Nearshore Americas

Spooked by H1B Visa Changes, Indian Tech Workers Head for Canada

Indian tech professionals are heading for Canada, as the US tightens the H1B visa program, throwing more hurdles in the path of technology companies looking for high-skilled foreign talent.

Indian IT workers made up more than 35% of the 4,400 professionals seeking a Canadian visa under the country’s Global Skill Strategy program, according to Immigration, Refugees and Citizenship Canada (IRCC).

There are also reports that several Indian H1B visa holders already working in the United States are thinking about going north, under fear of becoming victims of hate crimes.

Since coming into office, Trump has been making life harder for skilled foreigners working in the US.

To begin with, he temporarily suspended premium processing of H1B visas, which extended the time gap for obtaining the visa. This preceded a spike in visa processing fees and an increased minimum salary requirement for applicants.

As a result, there was a sharp decrease in Indian students enrolling in US universities in 2017 compared to 2016, and the homecoming of US-based Indians has spiked.

On the other hand, Canada is becoming friendlier for Indian IT professionals.

Last year, the country agreed to speed up visa processing for people with technology skills. Today, an Indian IT professional can obtain a Canadian work visa in just two weeks. By comparison, the US Citizenship and Immigration Services (USCIS) takes between six and seven months, or longer, to approve the H1B visa.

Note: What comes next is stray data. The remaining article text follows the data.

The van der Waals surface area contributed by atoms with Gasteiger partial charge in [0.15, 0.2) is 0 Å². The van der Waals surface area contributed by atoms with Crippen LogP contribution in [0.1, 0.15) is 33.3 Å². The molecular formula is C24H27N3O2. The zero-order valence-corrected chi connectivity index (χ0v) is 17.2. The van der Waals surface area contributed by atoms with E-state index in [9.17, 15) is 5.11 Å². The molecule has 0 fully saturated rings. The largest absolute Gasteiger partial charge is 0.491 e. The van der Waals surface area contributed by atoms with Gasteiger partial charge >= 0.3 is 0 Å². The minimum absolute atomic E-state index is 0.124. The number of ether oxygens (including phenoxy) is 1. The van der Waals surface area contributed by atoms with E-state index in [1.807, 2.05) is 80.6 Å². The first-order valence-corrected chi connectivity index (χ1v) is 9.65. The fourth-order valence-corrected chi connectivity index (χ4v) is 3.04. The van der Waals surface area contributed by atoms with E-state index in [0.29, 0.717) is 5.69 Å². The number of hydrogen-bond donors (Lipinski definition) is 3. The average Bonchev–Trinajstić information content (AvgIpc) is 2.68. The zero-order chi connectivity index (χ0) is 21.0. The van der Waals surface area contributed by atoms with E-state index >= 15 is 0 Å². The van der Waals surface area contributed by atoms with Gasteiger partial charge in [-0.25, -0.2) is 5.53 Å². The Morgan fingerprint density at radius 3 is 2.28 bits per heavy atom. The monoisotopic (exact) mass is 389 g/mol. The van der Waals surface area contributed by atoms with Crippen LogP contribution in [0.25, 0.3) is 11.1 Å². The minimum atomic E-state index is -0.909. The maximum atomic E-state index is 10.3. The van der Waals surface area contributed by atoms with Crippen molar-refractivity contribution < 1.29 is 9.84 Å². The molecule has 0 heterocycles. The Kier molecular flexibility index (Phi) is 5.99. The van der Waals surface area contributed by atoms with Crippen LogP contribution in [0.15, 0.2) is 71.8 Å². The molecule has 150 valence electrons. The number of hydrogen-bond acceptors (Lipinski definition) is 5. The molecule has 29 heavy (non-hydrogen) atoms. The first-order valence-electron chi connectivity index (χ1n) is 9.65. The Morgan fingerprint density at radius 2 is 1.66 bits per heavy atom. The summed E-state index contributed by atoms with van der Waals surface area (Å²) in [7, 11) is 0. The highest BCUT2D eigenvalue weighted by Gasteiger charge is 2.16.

In addition, Indian IT services firms are expanding operations in Canada. Tech Mahindra, for example, has set aside US$76 million for investing in Canada over the next five years.

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Furthermore, Indian technology startups are increasingly forging alliances with their Canadian counterparts, agreeing to develop solutions in emerging technologies together.

Narayan Ammachchi

News Editor for Nearshore Americas, Narayan Ammachchi is a career journalist with a decade of experience in politics and international business. He works out of his base in the Indian Silicon City of Bangalore.


  • Well, this year another 85000 H1Bs got in. These guys who are leaving are just losers and failures who just didn’t have what it took to succeed. Pretty soon Canada will see that they are just picking up the dregs from India and close that program too.